It is time to democratise the entire economic governance. It means that the European Parliament should co-decide macro-objectives and policies, supervise their implementation and make the European Commission accountable for results achieved. Social partners’ involvement will reinforce the democratic value of the European semester and of the RRF implementation. The new architecture should clarify the role of social partners in the processes related to the economic governance of the EU. The EU Semester and the RRF provide reference to the social partners’ involvement or partnerships without setting a real binding framework for social partners to be involved.

The sovereign debt cumulated as response to the COVID-19 economic, health and social crisis has to be dealt with at European level, and a strong coordination (multilateralism) at global level of macroeconomic policies should be sought for. Since the recovery is uneven within the EU, the new EU governance should include a transition period during which no excessive deficit procedure should be activated and with the possibility to use the “unusual event clause” on a country specific basis.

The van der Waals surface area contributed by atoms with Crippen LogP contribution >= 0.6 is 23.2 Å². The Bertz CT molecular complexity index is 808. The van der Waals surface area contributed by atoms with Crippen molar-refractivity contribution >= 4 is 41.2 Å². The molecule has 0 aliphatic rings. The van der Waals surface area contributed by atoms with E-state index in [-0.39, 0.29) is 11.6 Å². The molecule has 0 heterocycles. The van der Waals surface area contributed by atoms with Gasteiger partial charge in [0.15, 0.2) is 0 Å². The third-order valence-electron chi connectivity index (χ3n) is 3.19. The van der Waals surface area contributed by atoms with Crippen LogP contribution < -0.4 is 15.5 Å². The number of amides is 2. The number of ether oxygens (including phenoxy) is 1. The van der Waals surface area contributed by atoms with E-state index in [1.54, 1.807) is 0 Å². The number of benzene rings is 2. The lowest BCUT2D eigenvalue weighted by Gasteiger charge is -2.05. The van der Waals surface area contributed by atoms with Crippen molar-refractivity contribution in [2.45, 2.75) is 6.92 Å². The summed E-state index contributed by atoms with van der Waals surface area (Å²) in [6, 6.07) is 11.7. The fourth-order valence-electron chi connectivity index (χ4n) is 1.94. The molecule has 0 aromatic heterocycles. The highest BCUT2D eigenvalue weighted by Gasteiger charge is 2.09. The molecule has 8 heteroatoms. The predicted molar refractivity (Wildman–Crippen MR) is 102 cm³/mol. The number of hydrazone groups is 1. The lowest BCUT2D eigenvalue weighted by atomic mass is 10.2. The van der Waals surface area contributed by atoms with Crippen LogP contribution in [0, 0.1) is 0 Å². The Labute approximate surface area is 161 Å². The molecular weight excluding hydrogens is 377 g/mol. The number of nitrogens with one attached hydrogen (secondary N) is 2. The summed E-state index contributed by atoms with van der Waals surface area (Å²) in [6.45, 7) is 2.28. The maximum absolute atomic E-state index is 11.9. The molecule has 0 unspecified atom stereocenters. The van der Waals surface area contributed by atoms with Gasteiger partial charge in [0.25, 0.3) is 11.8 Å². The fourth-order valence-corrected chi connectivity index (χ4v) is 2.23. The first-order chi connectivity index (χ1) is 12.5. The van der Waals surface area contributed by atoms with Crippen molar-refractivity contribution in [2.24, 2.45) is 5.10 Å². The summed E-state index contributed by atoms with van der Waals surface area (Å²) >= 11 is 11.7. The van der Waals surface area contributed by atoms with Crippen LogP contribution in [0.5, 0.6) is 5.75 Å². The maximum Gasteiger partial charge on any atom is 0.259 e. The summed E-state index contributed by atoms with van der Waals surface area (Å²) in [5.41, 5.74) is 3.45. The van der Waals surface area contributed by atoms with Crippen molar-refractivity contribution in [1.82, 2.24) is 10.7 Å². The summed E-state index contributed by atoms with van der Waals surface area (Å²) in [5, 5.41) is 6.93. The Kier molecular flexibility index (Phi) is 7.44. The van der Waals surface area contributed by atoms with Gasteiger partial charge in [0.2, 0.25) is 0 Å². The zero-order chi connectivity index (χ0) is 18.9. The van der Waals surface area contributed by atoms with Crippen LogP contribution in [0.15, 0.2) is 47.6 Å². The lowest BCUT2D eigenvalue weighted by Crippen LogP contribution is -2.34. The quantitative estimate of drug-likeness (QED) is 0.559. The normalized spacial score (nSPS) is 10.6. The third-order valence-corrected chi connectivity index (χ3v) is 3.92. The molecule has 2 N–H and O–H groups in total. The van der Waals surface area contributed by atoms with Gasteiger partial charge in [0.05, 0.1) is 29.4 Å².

European wide reference values for all member states should be abandoned in favour of tailored fiscal targets better reflecting social and environmental challenges of single member states. Disbursement of the RRF funds, or the flexible application of the fiscal governance framework, should incentivise reforms that pursue economic wellbeing, inclusive labour markets and job security. Therefore, the fiscal rules which should be implemented in a gradual manner once European economies reach their pre-crisis levels, should allow different fiscal targets with the view to reach debt sustainability, taking account of the actual growth, inflation and interest rate environment.

The issue of debt/GDP ratios could be seen as secondary, as it does not reflect public debt sustainability. Indeed, increased deficit and debt levels can go together with increased sustainability, if matched by fiscal policies enhancing growth expectations, consistent with the appropriate aggregate fiscal policy in the Euro area, and pro-active and accommodative monetary policy. Therefore, the issue of coordination should not only be addressed with regards to the various fiscal policies within Member States but also between the monetary policy implemented at EU level and the fiscal policies implemented in the various Member States as a matter of fiscal sustainability. This implies some kind of economic dialogue between the ECB and the other European institutions (EC, EP, Council) and a form of accountability of the ECB towards the EP, while guaranteeing the independence of the ECB.